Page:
I volunteered for 2 months in the South of Thailand, in the province of Nakhon Si Thammarat. I was living with a self-sustained Buddhist community and helping in the daily-life activities, learning how to cook and plant and a new way of teaching and learning by doing.

In my volunteering I learned that my Occidental lifestyle and way of thinking is way different than Thailand’s, for example. Life is very simple, and there are no extra worries. Thai people are very nice, funny and uncomplicated. I tend to think a lot about a lot of things, for a very long period of time, and I am very impatient. I learned that about myself while living there: because I didn’t really have much to do, I had to reinvent it by myself, without any stimuli. That’s when I realized that when you’re closer to nature and yourself, you tend to be more and more creative, and be curious and handy. Some things I found unpleasing on other people, such as their calmness or slow way of doing things; it only made me realize how I was a rushed person, both physically and mentally. It was a wonderful exercise to get to know myself and my surroundings.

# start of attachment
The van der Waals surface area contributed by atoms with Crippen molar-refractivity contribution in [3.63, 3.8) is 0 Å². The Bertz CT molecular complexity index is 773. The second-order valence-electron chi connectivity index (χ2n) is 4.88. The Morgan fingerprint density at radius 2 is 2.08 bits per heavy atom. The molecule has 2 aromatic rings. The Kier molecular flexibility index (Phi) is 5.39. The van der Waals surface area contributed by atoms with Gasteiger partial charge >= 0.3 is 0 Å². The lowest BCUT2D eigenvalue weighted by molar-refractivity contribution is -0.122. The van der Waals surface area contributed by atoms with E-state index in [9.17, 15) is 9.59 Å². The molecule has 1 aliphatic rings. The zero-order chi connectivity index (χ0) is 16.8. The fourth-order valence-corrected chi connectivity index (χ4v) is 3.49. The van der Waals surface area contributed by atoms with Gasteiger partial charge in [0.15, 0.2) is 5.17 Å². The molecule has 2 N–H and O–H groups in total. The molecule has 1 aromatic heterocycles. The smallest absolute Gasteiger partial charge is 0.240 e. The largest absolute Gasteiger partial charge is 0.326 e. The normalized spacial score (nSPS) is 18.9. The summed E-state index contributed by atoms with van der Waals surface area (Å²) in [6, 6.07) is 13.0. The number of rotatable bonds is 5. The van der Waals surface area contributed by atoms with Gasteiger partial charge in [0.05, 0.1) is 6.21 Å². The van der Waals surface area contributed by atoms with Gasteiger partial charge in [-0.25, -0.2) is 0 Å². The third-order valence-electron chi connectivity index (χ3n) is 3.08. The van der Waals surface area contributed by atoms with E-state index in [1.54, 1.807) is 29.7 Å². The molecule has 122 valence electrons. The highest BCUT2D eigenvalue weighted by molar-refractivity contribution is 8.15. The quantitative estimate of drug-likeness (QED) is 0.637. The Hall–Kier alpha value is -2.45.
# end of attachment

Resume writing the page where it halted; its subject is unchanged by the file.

Regarding my challenges, I have a swelling chronic condition that became worse in Thailand, because of the heat and humidity. It was a little bit hard to handle, which sometimes led to tears and frustration. But I tried to pull myself up every single day because I knew I was living a once-in-a-lifetime experience and even after all those ups and downs, I realized a lot of things internally that I want to see changing.

One of my brightest memories was from one day when I was very bored and decided to take off a neighbours’ bicycle for a 3-hour ride around the village. I walked through places with beautiful and nice people working and resting, kids playing with what the nature gives them, dogs, huge spiders on their nets on the lightning points… Until I reached a pathway near a river by our house with plants all over from different species. And I felt so free that day, so enchanted, so… alive! That I just thanked every living being, and whoever created it, for being so perfect. This volunteering was very different from what I was expecting, but it was so raw, so natural… It was the best decision I ever made.